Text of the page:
In her ground-breaking study Imperial Eyes: Travel Writing and Transculturation, Marie Louse Pratt claims that «Romanticism consists, among other things, of shifts in relation between Europe and other parts of the world […] – one might be tempted to argue that Romanticism originated in the contact zones of America, North Africa, and the South Seas» [Pratt 1992, p. 135]. The present issue of La questione Romantica endorses this claim, yet, at the same time, intends to adjust it by adding a fourth geographical area to the map drawn by Pratt: the Orient, or the Middle and Far East, whose multi-faceted relationships with the West (more specifically Britain) provides one of the most important and fertile sources of transits, exchanges and cross-fertilization in Romantic-period literature and culture.
After the loss in 1783 of part the «first British empire», to borrow Vincent T. Harlow’s definition [Harlow 1952], established in the seventeenth century and consisting in the colonies of America and the West Indies, Britain embarked on the creation of the «second British empire» through the so-called «Swing to the East» [Hoeveler and Cass 2006, p. 1], that is, to India and the Asian colonies. The British East India Company itself had been, of course, founded much earlier than the loss of the American colonies, at the beginning of the seventeenth century. However, it was only from the 1773 East India Act – initiating a restructuring of the Company through a series of reforms meant to justify the missionary role of British administration against native rulers tyrannizing over an allegedly under-developed population – that «what began as a corporate enterprise soon evolved into a massively armed colonial empire» [Harlow and Carter 1999, p. 4].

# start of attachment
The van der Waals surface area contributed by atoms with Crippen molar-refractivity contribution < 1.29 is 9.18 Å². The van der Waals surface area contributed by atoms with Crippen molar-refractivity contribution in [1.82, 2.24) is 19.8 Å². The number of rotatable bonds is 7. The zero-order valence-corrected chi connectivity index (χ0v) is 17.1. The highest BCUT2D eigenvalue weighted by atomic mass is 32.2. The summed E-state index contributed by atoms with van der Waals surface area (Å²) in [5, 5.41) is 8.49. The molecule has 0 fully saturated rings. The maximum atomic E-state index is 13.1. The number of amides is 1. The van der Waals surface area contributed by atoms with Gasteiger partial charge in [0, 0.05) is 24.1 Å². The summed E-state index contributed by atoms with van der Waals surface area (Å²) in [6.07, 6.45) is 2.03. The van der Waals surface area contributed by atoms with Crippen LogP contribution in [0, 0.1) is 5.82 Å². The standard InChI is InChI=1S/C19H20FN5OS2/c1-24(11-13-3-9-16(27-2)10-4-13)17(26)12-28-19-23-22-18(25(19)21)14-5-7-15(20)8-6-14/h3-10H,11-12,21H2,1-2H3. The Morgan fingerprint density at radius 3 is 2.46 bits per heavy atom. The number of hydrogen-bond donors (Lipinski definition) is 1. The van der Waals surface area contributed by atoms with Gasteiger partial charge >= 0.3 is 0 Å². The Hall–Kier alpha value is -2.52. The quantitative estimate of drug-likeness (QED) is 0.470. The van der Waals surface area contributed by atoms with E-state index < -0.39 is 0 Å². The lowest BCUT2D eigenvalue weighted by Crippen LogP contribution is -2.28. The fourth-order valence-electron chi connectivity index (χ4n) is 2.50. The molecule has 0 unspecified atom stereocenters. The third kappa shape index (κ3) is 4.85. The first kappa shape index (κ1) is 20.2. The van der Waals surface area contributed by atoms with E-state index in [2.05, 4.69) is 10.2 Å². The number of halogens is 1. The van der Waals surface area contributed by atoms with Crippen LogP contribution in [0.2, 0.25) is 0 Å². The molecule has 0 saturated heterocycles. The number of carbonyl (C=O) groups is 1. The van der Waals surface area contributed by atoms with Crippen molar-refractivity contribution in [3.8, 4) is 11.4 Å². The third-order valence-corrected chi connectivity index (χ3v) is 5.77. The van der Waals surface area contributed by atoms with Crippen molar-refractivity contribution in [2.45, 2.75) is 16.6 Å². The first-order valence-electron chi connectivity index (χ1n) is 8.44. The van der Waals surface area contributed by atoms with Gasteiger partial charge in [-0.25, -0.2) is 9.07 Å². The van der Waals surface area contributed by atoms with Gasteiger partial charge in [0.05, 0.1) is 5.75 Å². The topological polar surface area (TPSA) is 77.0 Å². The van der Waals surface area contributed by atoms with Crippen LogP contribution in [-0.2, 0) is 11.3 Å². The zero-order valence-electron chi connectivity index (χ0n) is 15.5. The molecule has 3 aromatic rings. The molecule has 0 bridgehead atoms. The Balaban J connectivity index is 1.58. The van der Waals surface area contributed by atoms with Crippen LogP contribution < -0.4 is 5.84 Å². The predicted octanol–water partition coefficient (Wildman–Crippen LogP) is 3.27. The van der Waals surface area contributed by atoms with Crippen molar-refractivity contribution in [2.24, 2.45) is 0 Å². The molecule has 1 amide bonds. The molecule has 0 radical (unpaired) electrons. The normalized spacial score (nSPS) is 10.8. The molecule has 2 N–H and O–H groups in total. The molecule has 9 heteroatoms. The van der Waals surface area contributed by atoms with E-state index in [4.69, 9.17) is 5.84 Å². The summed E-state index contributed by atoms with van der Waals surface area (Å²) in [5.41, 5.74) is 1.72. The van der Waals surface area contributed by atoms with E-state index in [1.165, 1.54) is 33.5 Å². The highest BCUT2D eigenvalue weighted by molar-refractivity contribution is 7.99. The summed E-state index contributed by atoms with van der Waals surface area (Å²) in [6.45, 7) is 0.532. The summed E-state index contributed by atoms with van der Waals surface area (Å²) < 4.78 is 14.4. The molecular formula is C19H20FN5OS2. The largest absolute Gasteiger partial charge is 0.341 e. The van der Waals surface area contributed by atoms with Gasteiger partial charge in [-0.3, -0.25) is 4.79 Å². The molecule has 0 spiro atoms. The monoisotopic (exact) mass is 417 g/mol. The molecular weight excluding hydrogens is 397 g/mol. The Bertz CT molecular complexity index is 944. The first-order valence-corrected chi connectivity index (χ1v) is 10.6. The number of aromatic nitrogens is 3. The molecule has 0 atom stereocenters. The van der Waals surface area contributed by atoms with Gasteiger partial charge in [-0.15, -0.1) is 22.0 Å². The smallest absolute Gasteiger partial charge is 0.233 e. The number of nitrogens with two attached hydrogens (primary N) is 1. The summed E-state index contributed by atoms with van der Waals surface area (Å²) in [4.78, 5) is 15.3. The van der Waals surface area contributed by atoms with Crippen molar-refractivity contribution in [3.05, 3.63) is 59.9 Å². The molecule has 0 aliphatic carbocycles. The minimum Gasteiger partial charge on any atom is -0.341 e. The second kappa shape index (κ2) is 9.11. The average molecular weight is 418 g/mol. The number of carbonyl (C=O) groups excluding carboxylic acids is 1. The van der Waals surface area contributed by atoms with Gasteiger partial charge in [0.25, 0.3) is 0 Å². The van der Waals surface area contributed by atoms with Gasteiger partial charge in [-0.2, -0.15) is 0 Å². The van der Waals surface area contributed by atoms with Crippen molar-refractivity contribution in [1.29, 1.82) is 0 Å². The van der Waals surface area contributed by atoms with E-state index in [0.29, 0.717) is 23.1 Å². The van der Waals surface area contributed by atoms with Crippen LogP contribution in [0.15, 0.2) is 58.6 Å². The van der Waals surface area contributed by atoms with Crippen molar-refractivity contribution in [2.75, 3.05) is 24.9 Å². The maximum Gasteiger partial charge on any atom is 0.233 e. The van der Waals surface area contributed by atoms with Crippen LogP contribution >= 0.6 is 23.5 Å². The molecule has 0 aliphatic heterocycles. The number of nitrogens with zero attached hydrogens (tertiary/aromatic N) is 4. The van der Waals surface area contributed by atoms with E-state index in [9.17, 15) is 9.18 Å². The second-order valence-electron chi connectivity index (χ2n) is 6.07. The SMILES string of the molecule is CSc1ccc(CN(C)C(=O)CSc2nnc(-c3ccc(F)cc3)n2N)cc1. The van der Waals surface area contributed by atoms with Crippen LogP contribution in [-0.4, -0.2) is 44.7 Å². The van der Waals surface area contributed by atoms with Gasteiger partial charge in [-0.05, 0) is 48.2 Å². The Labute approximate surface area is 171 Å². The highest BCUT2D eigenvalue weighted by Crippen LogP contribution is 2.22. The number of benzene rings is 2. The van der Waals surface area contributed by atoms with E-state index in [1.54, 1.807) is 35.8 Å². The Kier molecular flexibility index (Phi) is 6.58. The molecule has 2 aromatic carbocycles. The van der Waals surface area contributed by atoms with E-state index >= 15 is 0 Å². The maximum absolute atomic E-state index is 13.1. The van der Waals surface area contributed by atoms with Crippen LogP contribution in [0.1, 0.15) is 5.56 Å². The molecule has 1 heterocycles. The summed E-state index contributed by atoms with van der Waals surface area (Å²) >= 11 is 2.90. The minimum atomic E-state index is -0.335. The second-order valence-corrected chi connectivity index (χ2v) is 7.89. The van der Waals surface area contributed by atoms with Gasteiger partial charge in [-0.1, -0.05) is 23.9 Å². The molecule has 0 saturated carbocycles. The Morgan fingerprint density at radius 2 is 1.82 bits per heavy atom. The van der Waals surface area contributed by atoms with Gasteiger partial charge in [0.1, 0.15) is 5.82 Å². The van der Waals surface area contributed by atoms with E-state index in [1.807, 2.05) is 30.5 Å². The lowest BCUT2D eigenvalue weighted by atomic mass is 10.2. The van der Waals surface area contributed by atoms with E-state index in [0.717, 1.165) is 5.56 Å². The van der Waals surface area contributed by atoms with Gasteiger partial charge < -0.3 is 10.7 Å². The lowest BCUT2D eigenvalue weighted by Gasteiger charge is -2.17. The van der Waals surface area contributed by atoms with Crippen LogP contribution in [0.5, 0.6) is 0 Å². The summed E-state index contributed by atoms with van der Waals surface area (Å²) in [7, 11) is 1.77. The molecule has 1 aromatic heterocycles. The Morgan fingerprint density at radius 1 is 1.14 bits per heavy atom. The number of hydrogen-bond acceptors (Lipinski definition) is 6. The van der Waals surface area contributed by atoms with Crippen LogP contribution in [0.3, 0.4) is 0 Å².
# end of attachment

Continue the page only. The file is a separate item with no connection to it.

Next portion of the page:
In the Romantic period, some eighteenth-century works in particular had a strong impact on the contemporary reception and ideas of the East, such as the translations of the One Thousand and One Nights (1704-17) and the Koran (1734), respectively by Antoine Galland and George Sale, the Turkish Letters (1763) by Lady Mary Wortley Montagu, wife of the English ambassador in Constantinople, and the essays about Eastern culture and literature written by William Jones, the Orientalist philologist who founded the Asiatic Society in Calcutta in 1784. There were of course also previous sources the Romantics could glean from, since the history of the commercial and political interactions between East and West dates back to the sixteenth-century, when travellers, explorers, merchants and diplomats experienced the Orient and, through their accounts, contributed to the creation of the Oriental imaginary, including the myth of Mirabiliae Indiae.